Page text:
Spoiler alert! The following contains spoilers from Game of Thrones Season 7 Episode 7, “The Dragon and the Wolf.”
So, that was it?
Game of Thrones Season 7 promised to be the most exciting, most electrifying season of a series that built its reputation on shocking its fans and breaking their hearts. The fantasy mastered the art out-of-left-field plot twists and deaths that landed with such emotion because every character was well-formed. No matter how unexpected, almost every twist made sense with the rules of the fantasy world it worked so hard to build.
In the Season 7 finale on Sunday night, nearly all of that was lost.
The Game of Thrones of now – one in which almost everyone gets along, where major characters are seldom in actual danger of death, where a zombie dragon breathing cold fire can take down an ice wall because the plot demands it – is a poor facsimile of seasons past. The finale episode, coupled with last week’s abandonment of logic, represent a turning point for the series. The spectacle rules above all else. There are dragons that breath fire, both cold and hot, but no believable stakes for its major characters. In a series where the characters are supposedly fighting for the survival of life itself .
The episode was all over the place with pacing and characterization, in one scene it wasted precious time on useless Theon, in another it forced its heroes into an incestuous romance. In what was meant to be a dramatic opener, it put its biggest characters all in one place for what appears to be a major development that ends up changing very little, but allows for fan-service moments between old friends and foes.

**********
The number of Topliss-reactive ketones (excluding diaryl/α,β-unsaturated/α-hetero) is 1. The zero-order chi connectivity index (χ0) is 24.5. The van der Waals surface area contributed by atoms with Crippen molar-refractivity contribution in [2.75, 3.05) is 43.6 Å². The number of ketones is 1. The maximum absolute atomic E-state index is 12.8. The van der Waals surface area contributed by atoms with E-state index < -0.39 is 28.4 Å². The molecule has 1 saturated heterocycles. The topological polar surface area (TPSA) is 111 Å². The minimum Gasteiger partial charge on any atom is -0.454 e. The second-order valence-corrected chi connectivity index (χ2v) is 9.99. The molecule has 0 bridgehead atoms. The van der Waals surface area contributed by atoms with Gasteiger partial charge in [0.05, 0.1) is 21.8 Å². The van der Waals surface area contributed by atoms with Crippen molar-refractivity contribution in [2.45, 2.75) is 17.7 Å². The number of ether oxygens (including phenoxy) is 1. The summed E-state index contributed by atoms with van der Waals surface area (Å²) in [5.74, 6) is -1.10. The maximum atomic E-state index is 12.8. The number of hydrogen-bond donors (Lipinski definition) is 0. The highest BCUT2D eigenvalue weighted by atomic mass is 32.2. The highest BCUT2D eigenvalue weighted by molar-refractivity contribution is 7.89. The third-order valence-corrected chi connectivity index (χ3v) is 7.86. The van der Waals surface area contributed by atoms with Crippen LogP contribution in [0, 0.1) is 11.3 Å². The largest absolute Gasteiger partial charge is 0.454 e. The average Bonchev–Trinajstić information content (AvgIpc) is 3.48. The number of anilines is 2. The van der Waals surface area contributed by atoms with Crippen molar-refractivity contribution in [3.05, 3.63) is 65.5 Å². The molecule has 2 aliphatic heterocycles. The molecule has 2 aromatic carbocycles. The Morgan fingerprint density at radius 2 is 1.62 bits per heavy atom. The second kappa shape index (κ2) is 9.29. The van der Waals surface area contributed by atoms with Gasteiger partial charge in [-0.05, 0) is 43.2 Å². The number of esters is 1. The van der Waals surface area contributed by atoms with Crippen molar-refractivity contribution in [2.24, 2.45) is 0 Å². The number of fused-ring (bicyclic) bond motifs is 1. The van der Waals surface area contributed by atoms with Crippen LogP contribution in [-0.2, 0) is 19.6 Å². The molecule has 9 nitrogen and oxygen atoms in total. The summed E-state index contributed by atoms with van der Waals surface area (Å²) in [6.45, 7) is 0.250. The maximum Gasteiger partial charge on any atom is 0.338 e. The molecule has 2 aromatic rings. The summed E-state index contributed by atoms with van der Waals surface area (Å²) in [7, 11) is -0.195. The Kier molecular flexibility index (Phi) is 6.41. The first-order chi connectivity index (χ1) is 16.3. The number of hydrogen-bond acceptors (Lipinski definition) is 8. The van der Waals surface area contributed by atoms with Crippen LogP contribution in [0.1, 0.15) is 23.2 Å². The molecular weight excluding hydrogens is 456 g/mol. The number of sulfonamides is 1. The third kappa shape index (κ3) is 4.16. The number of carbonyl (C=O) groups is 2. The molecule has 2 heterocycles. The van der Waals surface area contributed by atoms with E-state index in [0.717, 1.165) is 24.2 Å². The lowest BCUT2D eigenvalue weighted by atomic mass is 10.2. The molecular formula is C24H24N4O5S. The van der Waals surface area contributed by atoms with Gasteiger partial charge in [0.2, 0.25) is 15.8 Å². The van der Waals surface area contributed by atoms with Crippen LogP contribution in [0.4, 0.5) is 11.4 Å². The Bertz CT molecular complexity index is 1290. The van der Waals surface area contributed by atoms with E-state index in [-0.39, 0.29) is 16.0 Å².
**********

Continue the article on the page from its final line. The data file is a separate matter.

While “The Dragon and the Wolf” had many sins, perhaps its worst was being safe and predictable, letting loose “twists” that were anticipated or even wished for by fans. Littlefinger, long hated, dies in the most satisfying way. Dany and Jon act on their attraction. The Wall comes down. It all verged on becoming dull.
Going into an eighth season, it’s worth wondering how we are supposed to care about the survival of humanity on this continent when the series can’t make us care about characters we used to love, or love to hate?
Game of Thrones has been many things, but it’s never been boring. If Season 8 washes out its characters, its rules and its emotional depth in favor of an icy hot battle between good and evil, it might just turn into that.
With only six episodes left, we doubt it will get much better. But maybe Game of Thrones can surprise us, one last time.